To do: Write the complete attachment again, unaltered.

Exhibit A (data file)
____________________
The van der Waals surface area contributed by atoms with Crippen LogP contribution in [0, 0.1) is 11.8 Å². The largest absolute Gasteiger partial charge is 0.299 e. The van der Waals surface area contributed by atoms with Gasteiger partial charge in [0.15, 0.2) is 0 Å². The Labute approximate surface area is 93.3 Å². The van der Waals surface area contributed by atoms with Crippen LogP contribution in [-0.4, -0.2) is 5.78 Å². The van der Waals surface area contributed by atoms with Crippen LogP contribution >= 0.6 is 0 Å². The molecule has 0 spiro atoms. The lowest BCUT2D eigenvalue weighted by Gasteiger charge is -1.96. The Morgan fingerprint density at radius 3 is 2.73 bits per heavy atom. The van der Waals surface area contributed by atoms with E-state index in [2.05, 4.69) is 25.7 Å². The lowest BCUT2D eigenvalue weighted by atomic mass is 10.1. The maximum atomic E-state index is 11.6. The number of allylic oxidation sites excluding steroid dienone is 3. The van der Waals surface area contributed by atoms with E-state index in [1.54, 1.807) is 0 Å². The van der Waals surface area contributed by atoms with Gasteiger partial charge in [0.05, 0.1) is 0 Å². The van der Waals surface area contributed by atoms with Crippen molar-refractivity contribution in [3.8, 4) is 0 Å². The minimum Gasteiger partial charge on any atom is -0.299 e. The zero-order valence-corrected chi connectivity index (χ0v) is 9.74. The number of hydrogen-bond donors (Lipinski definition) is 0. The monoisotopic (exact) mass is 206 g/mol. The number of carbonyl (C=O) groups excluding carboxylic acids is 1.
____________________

The van der Waals surface area contributed by atoms with Crippen LogP contribution in [0, 0.1) is 11.8 Å². The largest absolute Gasteiger partial charge is 0.299 e. The van der Waals surface area contributed by atoms with Gasteiger partial charge in [0.15, 0.2) is 0 Å². The Labute approximate surface area is 93.3 Å². The van der Waals surface area contributed by atoms with Crippen LogP contribution in [-0.4, -0.2) is 5.78 Å². The van der Waals surface area contributed by atoms with Crippen LogP contribution >= 0.6 is 0 Å². The molecule has 0 spiro atoms. The lowest BCUT2D eigenvalue weighted by Gasteiger charge is -1.96. The Morgan fingerprint density at radius 3 is 2.73 bits per heavy atom. The van der Waals surface area contributed by atoms with E-state index in [2.05, 4.69) is 25.7 Å². The lowest BCUT2D eigenvalue weighted by atomic mass is 10.1. The maximum atomic E-state index is 11.6. The number of allylic oxidation sites excluding steroid dienone is 3. The van der Waals surface area contributed by atoms with E-state index in [1.54, 1.807) is 0 Å². The van der Waals surface area contributed by atoms with Gasteiger partial charge in [0.05, 0.1) is 0 Å². The van der Waals surface area contributed by atoms with Crippen molar-refractivity contribution in [3.8, 4) is 0 Å². The minimum Gasteiger partial charge on any atom is -0.299 e. The zero-order valence-corrected chi connectivity index (χ0v) is 9.74. The number of hydrogen-bond donors (Lipinski definition) is 0. The monoisotopic (exact) mass is 206 g/mol. The number of carbonyl (C=O) groups excluding carboxylic acids is 1.